Publications by authors named "Simone L Reynolds"

9 Publications

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A unique group of scabies mite pseudoproteases promotes cutaneous blood coagulation and delays plasmin-induced fibrinolysis.

PLoS Negl Trop Dis 2021 01 6;15(1):e0008997. Epub 2021 Jan 6.

Cell and Molecular Biology Department, Infectious Diseases Program, QIMR Berghofer Medical Research Institute, Brisbane, Australia.

Background: Scabies, a highly contagious skin disease affecting more than 200 million people worldwide at any time, is caused by the parasitic mite Sarcoptes scabiei. In the absence of molecular markers, diagnosis requires experience making surveillance and control challenging. Superficial microthrombi in the absence of vasculitis in scabies-affected skin are a recognised, yet unexplained histopathological differential of scabies infection. This study demonstrates that a family of Scabies Mite Inactivated Cysteine Protease Paralogues (SMIPP-Cs) excreted by the mites plays a role in formation of scabies-induced superficial microthrombi.

Methodology/principal Findings: A series of in vitro and ex vivo experiments involving two representative recombinant SMIPP-Cs was carried out. In the presence of SMIPP-Cs, the thrombin clotting time (TCT), fibrin formation and plasmin induced fibrinolysis were monitored in vitro. The ultrastructure of the SMIPP-C-modulated fibrin was analysed by Scanning Electron Microscopy (SEM). Immuno-histological analyses were performed ex vivo, to localise the SMIPP-C proteins within scabies infected skin biopsies. SMIPP-Cs displayed pro-coagulant properties. They bound calcium ions, reduced the thrombin clotting time, enhanced the fibrin formation rate and delayed plasmin-induced fibrinolysis. The SMIPP-Cs associated with fibrin clots during fibrinogen polymerisation and did not bind to preformed fibrin. Scanning electron microscopy revealed that the fibrin clots formed in the presence of SMIPP-Cs were aberrant and denser than normal fibrin clots. SMIPP-Cs were detected in microthrombi which are commonly seen in scabietic skin.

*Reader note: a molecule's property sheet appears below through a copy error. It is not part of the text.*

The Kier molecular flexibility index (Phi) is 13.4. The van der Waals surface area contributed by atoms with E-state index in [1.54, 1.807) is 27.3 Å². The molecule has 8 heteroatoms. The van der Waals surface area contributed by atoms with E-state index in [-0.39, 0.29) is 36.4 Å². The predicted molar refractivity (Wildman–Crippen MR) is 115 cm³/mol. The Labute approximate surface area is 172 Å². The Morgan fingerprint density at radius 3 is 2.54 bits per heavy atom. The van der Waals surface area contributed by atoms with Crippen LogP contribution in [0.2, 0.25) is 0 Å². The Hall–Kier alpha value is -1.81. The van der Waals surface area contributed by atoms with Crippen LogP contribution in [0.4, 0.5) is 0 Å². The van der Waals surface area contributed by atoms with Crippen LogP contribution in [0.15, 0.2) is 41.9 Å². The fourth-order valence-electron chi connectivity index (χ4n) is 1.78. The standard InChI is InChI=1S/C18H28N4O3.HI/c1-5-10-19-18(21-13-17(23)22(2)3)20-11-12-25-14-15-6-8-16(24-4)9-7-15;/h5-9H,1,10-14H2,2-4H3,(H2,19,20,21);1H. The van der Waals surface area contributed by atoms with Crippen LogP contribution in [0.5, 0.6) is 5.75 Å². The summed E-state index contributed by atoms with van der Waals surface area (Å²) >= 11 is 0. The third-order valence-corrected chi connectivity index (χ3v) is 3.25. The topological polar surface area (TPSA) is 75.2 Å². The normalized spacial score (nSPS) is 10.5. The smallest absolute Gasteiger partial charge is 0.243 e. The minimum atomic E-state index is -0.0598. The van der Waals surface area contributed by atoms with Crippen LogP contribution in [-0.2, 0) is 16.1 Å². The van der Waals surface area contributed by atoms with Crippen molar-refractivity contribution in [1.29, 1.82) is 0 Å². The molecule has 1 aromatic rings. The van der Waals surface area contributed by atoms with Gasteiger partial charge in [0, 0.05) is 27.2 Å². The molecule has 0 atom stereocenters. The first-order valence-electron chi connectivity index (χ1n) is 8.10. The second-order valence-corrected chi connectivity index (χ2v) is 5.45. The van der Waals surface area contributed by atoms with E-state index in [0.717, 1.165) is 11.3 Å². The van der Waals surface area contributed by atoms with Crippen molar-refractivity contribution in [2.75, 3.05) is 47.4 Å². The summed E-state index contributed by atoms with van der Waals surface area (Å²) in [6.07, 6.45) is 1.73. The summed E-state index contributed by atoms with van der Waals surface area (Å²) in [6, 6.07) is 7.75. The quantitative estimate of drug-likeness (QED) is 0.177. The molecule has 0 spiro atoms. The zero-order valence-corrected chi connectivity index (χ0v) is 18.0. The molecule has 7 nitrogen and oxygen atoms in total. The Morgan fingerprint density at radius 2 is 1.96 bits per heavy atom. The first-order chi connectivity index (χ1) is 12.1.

Conclusions/significance: The SMIPP-Cs are the first scabies mite proteins found in sub-epidermal skin layers and their pro-coagulant properties promote superficial microthrombi formation in scabetic skin. Further research is needed to evaluate their potential as diagnostic or therapeutic target.
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http://dx.doi.org/10.1371/journal.pntd.0008997DOI Listing
http://www.ncbi.nlm.nih.gov/pmc/articles/PMC7815109PMC
January 2021

High-quality nuclear genome for Sarcoptes scabiei-A critical resource for a neglected parasite.

PLoS Negl Trop Dis 2020 10 1;14(10):e0008720. Epub 2020 Oct 1.

Cell and Molecular Biology Department, Infectious Diseases Program, QIMR Berghofer Medical Research Institute, Brisbane, Queensland, Australia.

The parasitic mite Sarcoptes scabiei is an economically highly significant parasite of the skin of humans and animals worldwide. In humans, this mite causes a neglected tropical disease (NTD), called scabies. This disease results in major morbidity, disability, stigma and poverty globally and is often associated with secondary bacterial infections. Currently, anti-scabies treatments are not sufficiently effective, resistance to them is emerging and no vaccine is available. Here, we report the first high-quality genome and transcriptomic data for S. scabiei. The genome is 56.6 Mb in size, has a a repeat content of 10.6% and codes for 9,174 proteins. We explored key molecules involved in development, reproduction, host-parasite interactions, immunity and disease. The enhanced 'omic data sets for S. scabiei represent comprehensive and critical resources for genetic, functional genomic, metabolomic, phylogenetic, ecological and/or epidemiological investigations, and will underpin the design and development of new treatments, vaccines and/or diagnostic tests.